One of the other benefits of having this prep work is for participants to flush out some of their thoughts and feelings ahead of time and come to the kickoff meeting ready to meaningfully contribute.
Checking in and making introductions is a vital ingredient for any successful meeting agenda. Giving everyone a chance to speak and share a little something at the start of a meeting helps everyone in a group feel present and fully arrive in the meeting, ready to work. It can also help create the right mood and a sense of positivity so don’t miss this step out!
Briefly outline the background of the project and what the goal is. What exactly are you hoping to achieve with this project, and how will you measure that success? Aligning everyone on the purpose of the project at this stage means you can save time down the line and ensure that the kickoff meeting is a success.
Remember to share everything your team needs to get the background and include links and resources in the shared document so they can do further reading if they feel the need!
Now your group is aligned on the background and why you are working on this project, the next stage is to discuss the scope of the project and dig a little deeper into the tasks that will need to be performed in order to complete the project.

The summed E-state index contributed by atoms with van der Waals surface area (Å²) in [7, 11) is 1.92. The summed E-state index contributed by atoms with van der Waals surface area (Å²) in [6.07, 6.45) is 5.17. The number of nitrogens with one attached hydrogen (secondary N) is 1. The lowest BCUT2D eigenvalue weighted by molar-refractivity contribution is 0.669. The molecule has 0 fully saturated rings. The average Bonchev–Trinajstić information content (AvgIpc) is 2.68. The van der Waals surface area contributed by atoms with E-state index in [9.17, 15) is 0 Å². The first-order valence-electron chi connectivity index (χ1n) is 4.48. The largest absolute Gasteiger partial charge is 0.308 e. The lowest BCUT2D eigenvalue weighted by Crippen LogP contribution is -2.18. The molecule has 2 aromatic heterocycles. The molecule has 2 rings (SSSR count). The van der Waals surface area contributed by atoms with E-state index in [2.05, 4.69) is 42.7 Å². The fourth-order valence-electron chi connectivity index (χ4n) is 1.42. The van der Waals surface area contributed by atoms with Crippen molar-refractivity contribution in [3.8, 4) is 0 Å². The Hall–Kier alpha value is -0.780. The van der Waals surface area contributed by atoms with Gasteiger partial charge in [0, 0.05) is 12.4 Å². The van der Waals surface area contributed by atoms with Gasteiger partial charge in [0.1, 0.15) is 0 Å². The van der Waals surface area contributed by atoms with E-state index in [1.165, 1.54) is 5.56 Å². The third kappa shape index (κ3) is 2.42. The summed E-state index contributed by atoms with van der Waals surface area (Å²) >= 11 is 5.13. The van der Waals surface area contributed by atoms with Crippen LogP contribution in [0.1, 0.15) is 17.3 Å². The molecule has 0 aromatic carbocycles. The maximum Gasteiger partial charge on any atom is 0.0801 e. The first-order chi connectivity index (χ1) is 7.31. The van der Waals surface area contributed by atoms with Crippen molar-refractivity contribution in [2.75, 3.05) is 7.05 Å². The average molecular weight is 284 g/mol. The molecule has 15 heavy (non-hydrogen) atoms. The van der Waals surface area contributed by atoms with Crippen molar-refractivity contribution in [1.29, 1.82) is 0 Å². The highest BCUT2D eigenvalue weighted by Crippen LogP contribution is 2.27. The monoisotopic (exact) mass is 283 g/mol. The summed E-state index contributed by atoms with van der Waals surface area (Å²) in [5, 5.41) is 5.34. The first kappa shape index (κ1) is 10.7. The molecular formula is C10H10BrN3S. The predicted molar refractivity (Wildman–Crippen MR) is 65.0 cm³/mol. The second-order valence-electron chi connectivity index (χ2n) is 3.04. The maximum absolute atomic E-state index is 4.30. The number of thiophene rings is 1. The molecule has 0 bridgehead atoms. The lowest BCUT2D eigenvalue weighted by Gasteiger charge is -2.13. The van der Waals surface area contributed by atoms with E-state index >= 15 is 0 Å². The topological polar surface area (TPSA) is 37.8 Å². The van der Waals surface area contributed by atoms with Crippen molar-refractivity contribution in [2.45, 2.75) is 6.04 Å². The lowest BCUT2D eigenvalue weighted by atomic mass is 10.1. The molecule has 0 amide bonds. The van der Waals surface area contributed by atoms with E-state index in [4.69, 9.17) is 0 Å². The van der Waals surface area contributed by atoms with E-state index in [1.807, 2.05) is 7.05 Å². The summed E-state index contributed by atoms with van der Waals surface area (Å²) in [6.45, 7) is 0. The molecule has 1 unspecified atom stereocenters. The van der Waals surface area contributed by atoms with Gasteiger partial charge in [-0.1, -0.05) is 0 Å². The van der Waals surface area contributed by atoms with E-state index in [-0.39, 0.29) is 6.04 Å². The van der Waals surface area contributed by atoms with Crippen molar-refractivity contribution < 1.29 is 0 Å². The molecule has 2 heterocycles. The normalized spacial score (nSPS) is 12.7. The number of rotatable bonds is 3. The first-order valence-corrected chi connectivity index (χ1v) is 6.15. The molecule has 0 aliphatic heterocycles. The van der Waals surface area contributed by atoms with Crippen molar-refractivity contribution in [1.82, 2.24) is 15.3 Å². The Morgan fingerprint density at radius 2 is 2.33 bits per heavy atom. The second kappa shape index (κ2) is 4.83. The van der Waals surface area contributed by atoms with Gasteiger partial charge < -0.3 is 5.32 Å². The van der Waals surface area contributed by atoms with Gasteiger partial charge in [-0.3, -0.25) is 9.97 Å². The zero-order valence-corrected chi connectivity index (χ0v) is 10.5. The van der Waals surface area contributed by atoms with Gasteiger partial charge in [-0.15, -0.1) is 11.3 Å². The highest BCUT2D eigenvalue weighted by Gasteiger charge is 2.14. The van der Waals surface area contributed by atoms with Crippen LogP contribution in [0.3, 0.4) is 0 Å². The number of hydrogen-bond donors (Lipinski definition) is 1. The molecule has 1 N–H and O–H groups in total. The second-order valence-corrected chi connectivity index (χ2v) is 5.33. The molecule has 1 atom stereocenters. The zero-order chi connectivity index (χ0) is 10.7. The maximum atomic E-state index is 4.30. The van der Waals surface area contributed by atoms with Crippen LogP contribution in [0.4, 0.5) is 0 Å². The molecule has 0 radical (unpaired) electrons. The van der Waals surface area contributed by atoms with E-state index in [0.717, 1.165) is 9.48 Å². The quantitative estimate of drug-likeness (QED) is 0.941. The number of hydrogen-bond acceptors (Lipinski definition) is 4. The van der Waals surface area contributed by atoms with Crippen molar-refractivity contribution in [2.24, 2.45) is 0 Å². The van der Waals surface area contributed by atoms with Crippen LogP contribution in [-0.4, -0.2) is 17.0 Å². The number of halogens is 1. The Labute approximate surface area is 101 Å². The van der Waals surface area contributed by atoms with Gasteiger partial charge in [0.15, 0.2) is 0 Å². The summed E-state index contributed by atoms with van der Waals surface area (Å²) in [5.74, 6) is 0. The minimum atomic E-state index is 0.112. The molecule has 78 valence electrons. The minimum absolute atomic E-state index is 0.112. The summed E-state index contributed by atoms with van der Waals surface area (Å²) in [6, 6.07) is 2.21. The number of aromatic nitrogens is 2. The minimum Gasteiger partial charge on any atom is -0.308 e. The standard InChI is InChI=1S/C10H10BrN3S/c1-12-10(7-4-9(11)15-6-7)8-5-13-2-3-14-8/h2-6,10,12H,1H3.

You might discuss the timeframe of the project, the teams and staff involved as well as the challenges, risks and dependencies. You might also start thinking about who will lead the project and take charge of various subsections. You’ll get to assign tasks in the next stage, but by starting to discuss these items here you can ensure you adequately scope out the project according to everyone’s schedules and needs.
Remember to use the hopes, fears and ideas contained in the shared document to help inform and guide the conversation if necessary. If someone has brought up an idea or challenge that changes the scope of the project, it should absolutely be brought up here.
You might find that some items are hard to scope for at this stage. Use your best estimates and prior experience to scope as best you can. While timelines and scope can change over the course of a project, it’s important to have a developed idea of what you will be doing at this stage so you have a framework for moving forward.
Aligning on tasks and assigning project roles is one of the primary outputs of the kickoff meeting. Now you’ve scoped out the project in broad strokes, you’ll break it down further into key tasks and assign them to owners.
Note that some tasks might be too granular or need further research before they can be defined here. At this stage, ensure that you block out the major steps of the project and empower your team to do the necessary followup work if they need to.